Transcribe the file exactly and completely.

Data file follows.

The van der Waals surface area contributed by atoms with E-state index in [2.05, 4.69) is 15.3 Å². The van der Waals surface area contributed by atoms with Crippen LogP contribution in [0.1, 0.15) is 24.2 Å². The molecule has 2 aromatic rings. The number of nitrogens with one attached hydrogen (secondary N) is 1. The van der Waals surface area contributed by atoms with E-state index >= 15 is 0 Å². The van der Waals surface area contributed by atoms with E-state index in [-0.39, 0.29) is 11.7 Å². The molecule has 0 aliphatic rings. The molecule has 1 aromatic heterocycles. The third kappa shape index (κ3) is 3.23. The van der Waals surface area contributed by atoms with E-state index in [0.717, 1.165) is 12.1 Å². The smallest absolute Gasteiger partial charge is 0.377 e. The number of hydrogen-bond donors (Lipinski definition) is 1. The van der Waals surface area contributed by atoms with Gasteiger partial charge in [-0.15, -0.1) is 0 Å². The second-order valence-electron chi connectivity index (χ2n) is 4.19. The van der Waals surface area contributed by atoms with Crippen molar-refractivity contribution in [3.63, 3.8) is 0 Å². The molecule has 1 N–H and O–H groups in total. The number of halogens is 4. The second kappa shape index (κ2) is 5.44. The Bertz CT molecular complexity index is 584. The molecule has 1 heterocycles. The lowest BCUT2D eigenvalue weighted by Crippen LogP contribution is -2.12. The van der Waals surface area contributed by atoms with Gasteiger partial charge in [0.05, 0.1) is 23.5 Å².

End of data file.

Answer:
The van der Waals surface area contributed by atoms with E-state index in [2.05, 4.69) is 15.3 Å². The van der Waals surface area contributed by atoms with Crippen LogP contribution in [0.1, 0.15) is 24.2 Å². The molecule has 2 aromatic rings. The number of nitrogens with one attached hydrogen (secondary N) is 1. The van der Waals surface area contributed by atoms with E-state index >= 15 is 0 Å². The van der Waals surface area contributed by atoms with E-state index in [-0.39, 0.29) is 11.7 Å². The molecule has 0 aliphatic rings. The molecule has 1 aromatic heterocycles. The third kappa shape index (κ3) is 3.23. The van der Waals surface area contributed by atoms with E-state index in [0.717, 1.165) is 12.1 Å². The smallest absolute Gasteiger partial charge is 0.377 e. The number of hydrogen-bond donors (Lipinski definition) is 1. The van der Waals surface area contributed by atoms with Gasteiger partial charge in [-0.15, -0.1) is 0 Å². The second-order valence-electron chi connectivity index (χ2n) is 4.19. The van der Waals surface area contributed by atoms with Crippen molar-refractivity contribution in [3.63, 3.8) is 0 Å². The molecule has 1 N–H and O–H groups in total. The number of halogens is 4. The second kappa shape index (κ2) is 5.44. The Bertz CT molecular complexity index is 584. The molecule has 1 heterocycles. The lowest BCUT2D eigenvalue weighted by Crippen LogP contribution is -2.12. The van der Waals surface area contributed by atoms with Gasteiger partial charge in [0.05, 0.1) is 23.5 Å².